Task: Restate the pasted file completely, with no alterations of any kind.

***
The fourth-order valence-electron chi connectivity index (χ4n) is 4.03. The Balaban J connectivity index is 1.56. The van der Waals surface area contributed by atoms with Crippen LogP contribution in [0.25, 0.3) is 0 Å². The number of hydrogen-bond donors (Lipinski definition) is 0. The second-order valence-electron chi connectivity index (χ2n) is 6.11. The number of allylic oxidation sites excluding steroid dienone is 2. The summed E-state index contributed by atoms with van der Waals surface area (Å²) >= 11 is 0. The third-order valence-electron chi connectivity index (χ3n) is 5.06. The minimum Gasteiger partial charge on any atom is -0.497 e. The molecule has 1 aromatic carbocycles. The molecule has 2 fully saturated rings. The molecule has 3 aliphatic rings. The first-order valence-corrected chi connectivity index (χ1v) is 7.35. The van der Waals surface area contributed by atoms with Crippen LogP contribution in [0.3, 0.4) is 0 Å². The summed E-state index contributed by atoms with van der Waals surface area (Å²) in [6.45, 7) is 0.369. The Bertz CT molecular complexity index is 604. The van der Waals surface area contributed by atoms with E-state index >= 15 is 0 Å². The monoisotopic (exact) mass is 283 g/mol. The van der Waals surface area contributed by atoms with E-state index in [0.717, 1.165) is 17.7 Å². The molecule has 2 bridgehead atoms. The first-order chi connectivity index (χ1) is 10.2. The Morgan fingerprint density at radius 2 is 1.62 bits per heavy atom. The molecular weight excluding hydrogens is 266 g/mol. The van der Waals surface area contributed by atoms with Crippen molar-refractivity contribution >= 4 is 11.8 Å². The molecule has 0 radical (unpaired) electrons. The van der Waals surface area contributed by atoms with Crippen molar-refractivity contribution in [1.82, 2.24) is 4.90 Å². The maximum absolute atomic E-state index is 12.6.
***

The fourth-order valence-electron chi connectivity index (χ4n) is 4.03. The Balaban J connectivity index is 1.56. The van der Waals surface area contributed by atoms with Crippen LogP contribution in [0.25, 0.3) is 0 Å². The number of hydrogen-bond donors (Lipinski definition) is 0. The second-order valence-electron chi connectivity index (χ2n) is 6.11. The number of allylic oxidation sites excluding steroid dienone is 2. The summed E-state index contributed by atoms with van der Waals surface area (Å²) >= 11 is 0. The third-order valence-electron chi connectivity index (χ3n) is 5.06. The minimum Gasteiger partial charge on any atom is -0.497 e. The molecule has 1 aromatic carbocycles. The molecule has 2 fully saturated rings. The molecule has 3 aliphatic rings. The first-order valence-corrected chi connectivity index (χ1v) is 7.35. The van der Waals surface area contributed by atoms with Crippen LogP contribution in [0.3, 0.4) is 0 Å². The summed E-state index contributed by atoms with van der Waals surface area (Å²) in [6.45, 7) is 0.369. The Bertz CT molecular complexity index is 604. The van der Waals surface area contributed by atoms with E-state index >= 15 is 0 Å². The monoisotopic (exact) mass is 283 g/mol. The van der Waals surface area contributed by atoms with E-state index in [0.717, 1.165) is 17.7 Å². The molecule has 2 bridgehead atoms. The first-order chi connectivity index (χ1) is 10.2. The Morgan fingerprint density at radius 2 is 1.62 bits per heavy atom. The molecular weight excluding hydrogens is 266 g/mol. The van der Waals surface area contributed by atoms with Crippen molar-refractivity contribution >= 4 is 11.8 Å². The molecule has 0 radical (unpaired) electrons. The van der Waals surface area contributed by atoms with Crippen molar-refractivity contribution in [1.82, 2.24) is 4.90 Å². The maximum absolute atomic E-state index is 12.6.